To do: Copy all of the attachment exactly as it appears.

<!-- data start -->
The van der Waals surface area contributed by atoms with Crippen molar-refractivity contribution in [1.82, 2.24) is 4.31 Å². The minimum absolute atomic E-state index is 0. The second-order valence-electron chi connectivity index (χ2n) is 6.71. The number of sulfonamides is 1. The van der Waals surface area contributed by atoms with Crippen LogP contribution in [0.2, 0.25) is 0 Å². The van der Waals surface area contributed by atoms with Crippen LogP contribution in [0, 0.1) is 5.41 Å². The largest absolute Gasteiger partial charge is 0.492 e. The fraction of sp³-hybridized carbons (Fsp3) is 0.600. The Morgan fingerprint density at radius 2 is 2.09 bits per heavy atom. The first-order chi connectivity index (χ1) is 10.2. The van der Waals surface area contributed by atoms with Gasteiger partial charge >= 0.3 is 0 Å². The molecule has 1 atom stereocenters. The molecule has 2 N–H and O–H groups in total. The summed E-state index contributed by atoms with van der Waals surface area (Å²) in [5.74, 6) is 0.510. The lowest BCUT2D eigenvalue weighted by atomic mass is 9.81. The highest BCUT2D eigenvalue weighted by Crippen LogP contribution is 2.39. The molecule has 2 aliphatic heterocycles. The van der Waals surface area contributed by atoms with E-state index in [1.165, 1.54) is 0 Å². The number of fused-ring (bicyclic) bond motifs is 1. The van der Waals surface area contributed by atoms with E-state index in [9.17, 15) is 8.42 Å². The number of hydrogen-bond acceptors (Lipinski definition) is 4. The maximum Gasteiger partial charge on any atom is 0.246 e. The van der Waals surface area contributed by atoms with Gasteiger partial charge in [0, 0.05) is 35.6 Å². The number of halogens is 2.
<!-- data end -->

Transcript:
The van der Waals surface area contributed by atoms with Crippen molar-refractivity contribution in [1.82, 2.24) is 4.31 Å². The minimum absolute atomic E-state index is 0. The second-order valence-electron chi connectivity index (χ2n) is 6.71. The number of sulfonamides is 1. The van der Waals surface area contributed by atoms with Crippen LogP contribution in [0.2, 0.25) is 0 Å². The van der Waals surface area contributed by atoms with Crippen LogP contribution in [0, 0.1) is 5.41 Å². The largest absolute Gasteiger partial charge is 0.492 e. The fraction of sp³-hybridized carbons (Fsp3) is 0.600. The Morgan fingerprint density at radius 2 is 2.09 bits per heavy atom. The first-order chi connectivity index (χ1) is 10.2. The van der Waals surface area contributed by atoms with Gasteiger partial charge >= 0.3 is 0 Å². The molecule has 1 atom stereocenters. The molecule has 2 N–H and O–H groups in total. The summed E-state index contributed by atoms with van der Waals surface area (Å²) in [5.74, 6) is 0.510. The lowest BCUT2D eigenvalue weighted by atomic mass is 9.81. The highest BCUT2D eigenvalue weighted by Crippen LogP contribution is 2.39. The molecule has 2 aliphatic heterocycles. The van der Waals surface area contributed by atoms with E-state index in [1.165, 1.54) is 0 Å². The number of fused-ring (bicyclic) bond motifs is 1. The van der Waals surface area contributed by atoms with E-state index in [9.17, 15) is 8.42 Å². The number of hydrogen-bond acceptors (Lipinski definition) is 4. The maximum Gasteiger partial charge on any atom is 0.246 e. The van der Waals surface area contributed by atoms with Gasteiger partial charge in [0, 0.05) is 35.6 Å². The number of halogens is 2.